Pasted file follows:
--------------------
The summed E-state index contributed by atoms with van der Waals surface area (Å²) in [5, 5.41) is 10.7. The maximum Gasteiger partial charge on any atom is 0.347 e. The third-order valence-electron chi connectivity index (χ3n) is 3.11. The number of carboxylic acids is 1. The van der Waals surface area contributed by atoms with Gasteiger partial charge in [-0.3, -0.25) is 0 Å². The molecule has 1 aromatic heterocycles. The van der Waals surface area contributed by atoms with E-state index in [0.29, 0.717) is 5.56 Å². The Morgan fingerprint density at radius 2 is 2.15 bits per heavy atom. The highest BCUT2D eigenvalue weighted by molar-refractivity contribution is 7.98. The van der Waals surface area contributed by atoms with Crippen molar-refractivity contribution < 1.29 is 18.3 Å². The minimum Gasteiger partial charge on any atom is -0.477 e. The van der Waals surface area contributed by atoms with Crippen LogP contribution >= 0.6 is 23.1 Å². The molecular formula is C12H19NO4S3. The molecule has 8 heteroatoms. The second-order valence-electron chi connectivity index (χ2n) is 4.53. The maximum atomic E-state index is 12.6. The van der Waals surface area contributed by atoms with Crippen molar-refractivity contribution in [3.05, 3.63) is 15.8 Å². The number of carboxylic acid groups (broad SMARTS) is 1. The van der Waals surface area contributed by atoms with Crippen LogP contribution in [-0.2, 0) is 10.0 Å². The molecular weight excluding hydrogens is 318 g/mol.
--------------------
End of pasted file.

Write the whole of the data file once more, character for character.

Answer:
The summed E-state index contributed by atoms with van der Waals surface area (Å²) in [5, 5.41) is 10.7. The maximum Gasteiger partial charge on any atom is 0.347 e. The third-order valence-electron chi connectivity index (χ3n) is 3.11. The number of carboxylic acids is 1. The van der Waals surface area contributed by atoms with Gasteiger partial charge in [-0.3, -0.25) is 0 Å². The molecule has 1 aromatic heterocycles. The van der Waals surface area contributed by atoms with E-state index in [0.29, 0.717) is 5.56 Å². The Morgan fingerprint density at radius 2 is 2.15 bits per heavy atom. The highest BCUT2D eigenvalue weighted by molar-refractivity contribution is 7.98. The van der Waals surface area contributed by atoms with Crippen molar-refractivity contribution < 1.29 is 18.3 Å². The minimum Gasteiger partial charge on any atom is -0.477 e. The van der Waals surface area contributed by atoms with Crippen LogP contribution >= 0.6 is 23.1 Å². The molecular formula is C12H19NO4S3. The molecule has 8 heteroatoms. The second-order valence-electron chi connectivity index (χ2n) is 4.53. The maximum atomic E-state index is 12.6. The van der Waals surface area contributed by atoms with Crippen molar-refractivity contribution in [3.05, 3.63) is 15.8 Å². The number of carboxylic acid groups (broad SMARTS) is 1. The van der Waals surface area contributed by atoms with Crippen LogP contribution in [-0.2, 0) is 10.0 Å². The molecular weight excluding hydrogens is 318 g/mol.